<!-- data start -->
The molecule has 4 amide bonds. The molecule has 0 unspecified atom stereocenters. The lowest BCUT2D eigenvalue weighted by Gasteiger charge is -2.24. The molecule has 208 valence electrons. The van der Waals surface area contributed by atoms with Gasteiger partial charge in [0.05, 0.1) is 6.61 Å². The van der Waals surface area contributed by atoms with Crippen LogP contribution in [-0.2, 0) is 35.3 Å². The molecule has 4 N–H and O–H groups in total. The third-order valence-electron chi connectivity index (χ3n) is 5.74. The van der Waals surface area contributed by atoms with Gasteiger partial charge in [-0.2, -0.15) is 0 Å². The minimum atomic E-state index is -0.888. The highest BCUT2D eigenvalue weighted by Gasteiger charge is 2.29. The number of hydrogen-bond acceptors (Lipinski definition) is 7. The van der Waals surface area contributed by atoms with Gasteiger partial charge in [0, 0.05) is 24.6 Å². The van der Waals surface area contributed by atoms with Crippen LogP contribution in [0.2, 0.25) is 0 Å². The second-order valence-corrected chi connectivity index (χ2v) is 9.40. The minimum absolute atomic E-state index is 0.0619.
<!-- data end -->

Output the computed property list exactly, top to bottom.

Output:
The molecule has 4 amide bonds. The molecule has 0 unspecified atom stereocenters. The lowest BCUT2D eigenvalue weighted by Gasteiger charge is -2.24. The molecule has 208 valence electrons. The van der Waals surface area contributed by atoms with Gasteiger partial charge in [0.05, 0.1) is 6.61 Å². The van der Waals surface area contributed by atoms with Crippen LogP contribution in [-0.2, 0) is 35.3 Å². The molecule has 4 N–H and O–H groups in total. The third-order valence-electron chi connectivity index (χ3n) is 5.74. The van der Waals surface area contributed by atoms with Gasteiger partial charge in [-0.2, -0.15) is 0 Å². The minimum atomic E-state index is -0.888. The highest BCUT2D eigenvalue weighted by Gasteiger charge is 2.29. The number of hydrogen-bond acceptors (Lipinski definition) is 7. The van der Waals surface area contributed by atoms with Gasteiger partial charge in [0, 0.05) is 24.6 Å². The van der Waals surface area contributed by atoms with Crippen LogP contribution in [0.2, 0.25) is 0 Å². The second-order valence-corrected chi connectivity index (χ2v) is 9.40. The minimum absolute atomic E-state index is 0.0619.